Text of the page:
In a blistering report issued Tuesday, the California state auditor warned the Board of Registered Nursing that its delays in resolving complaints against nurses accused of negligence involving patient injury or death pose a serious threat to others. Among the cases cited in the audit was a complaint alleging that a nurse caused a toddler’s death by administering the wrong dose of medication. The audit said the nursing board initially assigned the complaint to its investigative unit, but the board’s chief of investigations acknowledged that it did nothing with the complaint for roughly 18 months. (Seipel, 12/13)
A hearing board will decide on Wednesday whether to take action against the businesses.
Struggling To Breathe In Paramount
Since late October, the South Coast Air Quality Management has been investigating extremely high levels of the carcinogen hexavalent chromium in Paramount. The agency has identified at least two metal processing firms that it says are responsible. On Wednesday, the air district's hearing board will consider ordering the companies to stop the operations resulting in the emissions. (Plevin, 12/14)
In other news on toxins and health —
The Desert Sun:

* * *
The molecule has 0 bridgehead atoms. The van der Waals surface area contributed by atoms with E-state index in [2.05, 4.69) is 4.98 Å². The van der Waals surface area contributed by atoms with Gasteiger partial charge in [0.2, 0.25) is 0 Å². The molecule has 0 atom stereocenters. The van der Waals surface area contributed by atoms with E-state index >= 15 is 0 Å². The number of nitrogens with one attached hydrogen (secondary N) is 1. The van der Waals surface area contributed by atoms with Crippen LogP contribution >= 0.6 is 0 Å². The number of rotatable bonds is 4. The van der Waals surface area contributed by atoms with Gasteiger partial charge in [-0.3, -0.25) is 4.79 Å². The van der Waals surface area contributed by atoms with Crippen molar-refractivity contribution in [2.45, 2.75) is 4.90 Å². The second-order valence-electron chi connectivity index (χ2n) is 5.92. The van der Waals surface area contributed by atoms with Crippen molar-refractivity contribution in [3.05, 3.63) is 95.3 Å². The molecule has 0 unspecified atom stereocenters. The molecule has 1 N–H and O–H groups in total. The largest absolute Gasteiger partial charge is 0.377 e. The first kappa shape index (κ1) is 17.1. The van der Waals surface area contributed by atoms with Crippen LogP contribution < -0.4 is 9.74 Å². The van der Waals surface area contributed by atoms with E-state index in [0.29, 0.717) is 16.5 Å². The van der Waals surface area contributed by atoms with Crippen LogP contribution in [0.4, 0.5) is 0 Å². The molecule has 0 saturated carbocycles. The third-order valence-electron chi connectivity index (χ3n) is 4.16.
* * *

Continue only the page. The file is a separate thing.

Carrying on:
California's Small Water Utilities Struggle With Safety
Small public water systems across the state made up the vast majority of systems found to have high levels of lead in their drinking water or testing violations since 2010, the analysis found. These systems typically exist in rural areas and serve less than a few thousand people. Some serve only a few hundred or even a few dozen people, sometimes at a single school or business. The results are evidence that while most water utilities across the state have clean records when it comes to lead, smaller agencies with limited resources struggle more often to comply with safety protocols. Neither the state nor the small water systems have the capacity to monitor for safety of drinking water as often as larger water systems do. (Newkirk, 12/13)
Orange County Register: